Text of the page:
Making eco-responsible purchasing decisions is a daunting task. I can’t count how many times I have found myself frozen, deer-in-the-headlights style, mid-aisle of a grocery store or wine shop pondering competing green claims.
Where wine is concerned, buying certified organic might seem like the obvious solution. However, there is quite a lot more to consider when looking for the product with the lowest possible carbon footprint. Scroll down to the end for a short form video version of this article.
According to International Wineries for Climate Action, wine packaging and transport to market account for over 40% of their member wineries’ climate emissions. Environmental impact studies from retailers, wine regions, and researchers across the globe agree that these two areas are by far the biggest contributors to a wine’s carbon footprint.
Most wine is packaged and shipped in glass bottles. Glass wine bottles have been used for thousands of years. They are sturdy, transparent, inert, and neutral. These latter two qualities make glass the preferred vessel for fine wines, as it best preserves wine aromas and flavours over time. Glass bottles are also reusable and infinitely recyclable.
But glass has a few major problems. New glass bottles are incredibly energy intensive to manufacture. Sand melts to form glass at a whopping 17 hundred degrees Celsius (the same temperature a space shuttle reaches as it re-enters earth’s atmosphere). The energy source for most of these furnaces is natural gas combustion.
Starting with recycled glass obviously lowers carbon footprint substantially, but glass recycling temperatures are also very high. And, while glass recycling rates are impressive across much of northern Europe, many of the world’s most populous nations, like the US, have disappointing track records.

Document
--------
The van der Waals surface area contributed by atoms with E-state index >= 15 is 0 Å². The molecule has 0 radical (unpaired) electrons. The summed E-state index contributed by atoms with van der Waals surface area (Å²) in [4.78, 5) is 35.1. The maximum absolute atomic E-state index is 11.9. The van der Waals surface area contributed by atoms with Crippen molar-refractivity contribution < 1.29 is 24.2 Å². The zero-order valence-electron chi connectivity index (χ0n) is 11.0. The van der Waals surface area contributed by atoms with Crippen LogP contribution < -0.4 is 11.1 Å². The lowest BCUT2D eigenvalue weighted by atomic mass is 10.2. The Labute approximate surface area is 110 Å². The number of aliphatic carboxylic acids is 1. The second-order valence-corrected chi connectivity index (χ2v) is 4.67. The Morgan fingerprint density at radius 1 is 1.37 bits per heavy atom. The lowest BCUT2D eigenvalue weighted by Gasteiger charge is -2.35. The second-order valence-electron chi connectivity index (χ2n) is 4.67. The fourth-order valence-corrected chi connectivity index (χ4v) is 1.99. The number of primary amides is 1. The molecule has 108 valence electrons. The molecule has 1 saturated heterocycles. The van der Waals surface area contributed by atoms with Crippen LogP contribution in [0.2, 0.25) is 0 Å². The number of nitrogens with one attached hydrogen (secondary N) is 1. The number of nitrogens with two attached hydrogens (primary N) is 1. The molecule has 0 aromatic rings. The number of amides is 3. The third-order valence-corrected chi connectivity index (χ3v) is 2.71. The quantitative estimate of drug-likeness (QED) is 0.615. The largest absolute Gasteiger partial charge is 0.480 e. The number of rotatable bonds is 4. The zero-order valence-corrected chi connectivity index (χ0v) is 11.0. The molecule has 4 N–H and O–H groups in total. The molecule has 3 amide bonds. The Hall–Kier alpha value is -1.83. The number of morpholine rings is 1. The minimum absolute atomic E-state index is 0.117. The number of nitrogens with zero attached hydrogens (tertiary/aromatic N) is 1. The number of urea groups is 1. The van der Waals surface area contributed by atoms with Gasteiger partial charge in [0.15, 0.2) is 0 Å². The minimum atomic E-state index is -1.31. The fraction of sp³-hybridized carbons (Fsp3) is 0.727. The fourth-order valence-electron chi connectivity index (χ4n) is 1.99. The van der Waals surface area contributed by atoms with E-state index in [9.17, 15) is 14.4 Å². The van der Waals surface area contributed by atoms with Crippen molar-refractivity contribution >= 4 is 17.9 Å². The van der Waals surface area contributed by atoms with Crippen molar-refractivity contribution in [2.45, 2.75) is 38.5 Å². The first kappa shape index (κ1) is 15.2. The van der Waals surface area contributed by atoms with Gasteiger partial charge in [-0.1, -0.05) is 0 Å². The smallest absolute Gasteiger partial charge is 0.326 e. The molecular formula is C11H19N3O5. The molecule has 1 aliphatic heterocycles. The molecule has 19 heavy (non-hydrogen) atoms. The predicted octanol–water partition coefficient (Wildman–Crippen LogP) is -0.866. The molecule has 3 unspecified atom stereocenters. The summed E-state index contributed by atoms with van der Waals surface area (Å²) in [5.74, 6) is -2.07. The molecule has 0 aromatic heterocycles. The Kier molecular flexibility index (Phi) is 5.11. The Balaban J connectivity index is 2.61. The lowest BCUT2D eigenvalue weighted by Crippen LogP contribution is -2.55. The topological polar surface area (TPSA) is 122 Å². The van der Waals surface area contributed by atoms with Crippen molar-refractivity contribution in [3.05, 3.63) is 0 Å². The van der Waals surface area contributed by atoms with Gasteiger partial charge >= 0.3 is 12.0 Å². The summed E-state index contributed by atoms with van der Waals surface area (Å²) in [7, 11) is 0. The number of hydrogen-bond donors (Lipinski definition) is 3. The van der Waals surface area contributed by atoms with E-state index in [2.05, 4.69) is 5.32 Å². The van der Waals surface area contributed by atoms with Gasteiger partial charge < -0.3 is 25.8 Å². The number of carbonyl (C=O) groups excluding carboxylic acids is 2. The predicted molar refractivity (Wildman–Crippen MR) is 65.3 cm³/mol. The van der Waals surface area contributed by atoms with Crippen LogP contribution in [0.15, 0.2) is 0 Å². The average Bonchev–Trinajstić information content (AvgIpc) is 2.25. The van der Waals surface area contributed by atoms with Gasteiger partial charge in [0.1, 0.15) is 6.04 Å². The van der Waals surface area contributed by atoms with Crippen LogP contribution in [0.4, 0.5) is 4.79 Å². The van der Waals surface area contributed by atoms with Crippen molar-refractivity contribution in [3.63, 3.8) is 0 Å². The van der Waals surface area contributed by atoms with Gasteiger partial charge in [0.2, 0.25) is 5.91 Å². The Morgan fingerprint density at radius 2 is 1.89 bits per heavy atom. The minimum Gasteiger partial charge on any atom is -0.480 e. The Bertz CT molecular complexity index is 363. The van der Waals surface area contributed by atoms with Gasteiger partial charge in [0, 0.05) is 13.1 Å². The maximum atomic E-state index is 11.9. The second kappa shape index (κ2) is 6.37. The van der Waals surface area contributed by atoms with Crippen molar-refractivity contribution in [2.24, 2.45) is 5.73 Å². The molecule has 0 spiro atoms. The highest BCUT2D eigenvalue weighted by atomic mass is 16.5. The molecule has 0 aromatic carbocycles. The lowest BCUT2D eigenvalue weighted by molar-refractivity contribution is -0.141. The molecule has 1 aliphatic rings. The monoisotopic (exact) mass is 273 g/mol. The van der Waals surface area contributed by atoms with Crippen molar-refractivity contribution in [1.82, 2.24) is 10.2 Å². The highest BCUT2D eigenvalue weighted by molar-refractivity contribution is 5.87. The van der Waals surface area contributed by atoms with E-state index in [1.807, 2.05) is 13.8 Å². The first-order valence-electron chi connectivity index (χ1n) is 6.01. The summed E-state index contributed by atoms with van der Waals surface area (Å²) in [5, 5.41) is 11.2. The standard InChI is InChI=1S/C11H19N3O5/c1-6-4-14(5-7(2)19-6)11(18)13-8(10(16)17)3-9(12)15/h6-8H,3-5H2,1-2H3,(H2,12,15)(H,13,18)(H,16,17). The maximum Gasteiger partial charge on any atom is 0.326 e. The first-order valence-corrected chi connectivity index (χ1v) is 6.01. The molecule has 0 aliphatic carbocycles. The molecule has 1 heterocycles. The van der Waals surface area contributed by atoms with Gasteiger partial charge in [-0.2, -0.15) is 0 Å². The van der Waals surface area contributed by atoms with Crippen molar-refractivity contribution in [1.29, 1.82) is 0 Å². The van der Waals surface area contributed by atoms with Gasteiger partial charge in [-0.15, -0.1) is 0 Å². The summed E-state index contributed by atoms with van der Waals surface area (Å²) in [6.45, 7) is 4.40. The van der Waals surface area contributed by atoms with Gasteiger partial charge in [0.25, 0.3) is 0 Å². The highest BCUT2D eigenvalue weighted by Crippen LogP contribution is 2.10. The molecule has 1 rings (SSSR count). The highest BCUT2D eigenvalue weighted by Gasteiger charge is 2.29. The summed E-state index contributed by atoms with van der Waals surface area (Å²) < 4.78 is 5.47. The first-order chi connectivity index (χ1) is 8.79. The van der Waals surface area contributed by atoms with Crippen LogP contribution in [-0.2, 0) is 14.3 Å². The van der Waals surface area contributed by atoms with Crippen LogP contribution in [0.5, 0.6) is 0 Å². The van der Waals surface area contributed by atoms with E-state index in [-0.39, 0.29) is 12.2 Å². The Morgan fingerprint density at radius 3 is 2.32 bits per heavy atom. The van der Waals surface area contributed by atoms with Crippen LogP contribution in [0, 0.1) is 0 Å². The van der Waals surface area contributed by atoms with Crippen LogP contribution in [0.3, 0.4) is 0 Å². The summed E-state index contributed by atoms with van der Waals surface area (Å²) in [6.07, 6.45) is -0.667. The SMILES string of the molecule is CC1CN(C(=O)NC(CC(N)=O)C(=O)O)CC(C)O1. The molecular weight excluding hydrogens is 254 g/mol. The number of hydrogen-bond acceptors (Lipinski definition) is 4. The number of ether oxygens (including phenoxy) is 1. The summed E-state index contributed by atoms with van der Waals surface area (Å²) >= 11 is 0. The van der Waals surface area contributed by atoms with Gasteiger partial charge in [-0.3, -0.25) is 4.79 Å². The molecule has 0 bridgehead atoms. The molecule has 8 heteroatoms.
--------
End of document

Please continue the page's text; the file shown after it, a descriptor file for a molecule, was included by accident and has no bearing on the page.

According to a 2018 US Environmental Protection Agency study, only a quarter of glass containers used for consumer goods in America are recycled. The majority end up buried in landfills. This shortcoming is attributed to poorly designed, single stream collection systems in many states, resulting in improper sorting, mixing of glass formats, and glass shatter.
Glass wine bottles are also very heavy. Over the past decade there has been a growing move to lighter weight bottles, with major retailers like the LCBO, championing the cause. However, many producers still feel compelled to package their best wines in bottles weighing up to a kilo or more.
The weight of glass bottles, and their shape (tapered at the neck, meaning lots of wasted space in packing), equate to high carbon emissions during marine and overland transport.
At the 2020 Porto Protocol Climate Change Conference, climate change expert Dr. Richard Smart cited Australian studies on wine carbon emissions from the vineyard to the end consumer. The research indicated that, “export of wine in glass bottles, their transport and limited recycling had the largest carbon footprint (68%)”.
So, what is an eco-conscience wine lover to do? Well, if you live in Sweden, you drink your wine from a box.
In a recent Master of Wine packaging sustainability seminar, Ulf Sjödin MW, head of category management at the nation’s wine retailer Systembolaget, indicated that 59% of their wines are now sold in bag-in-box.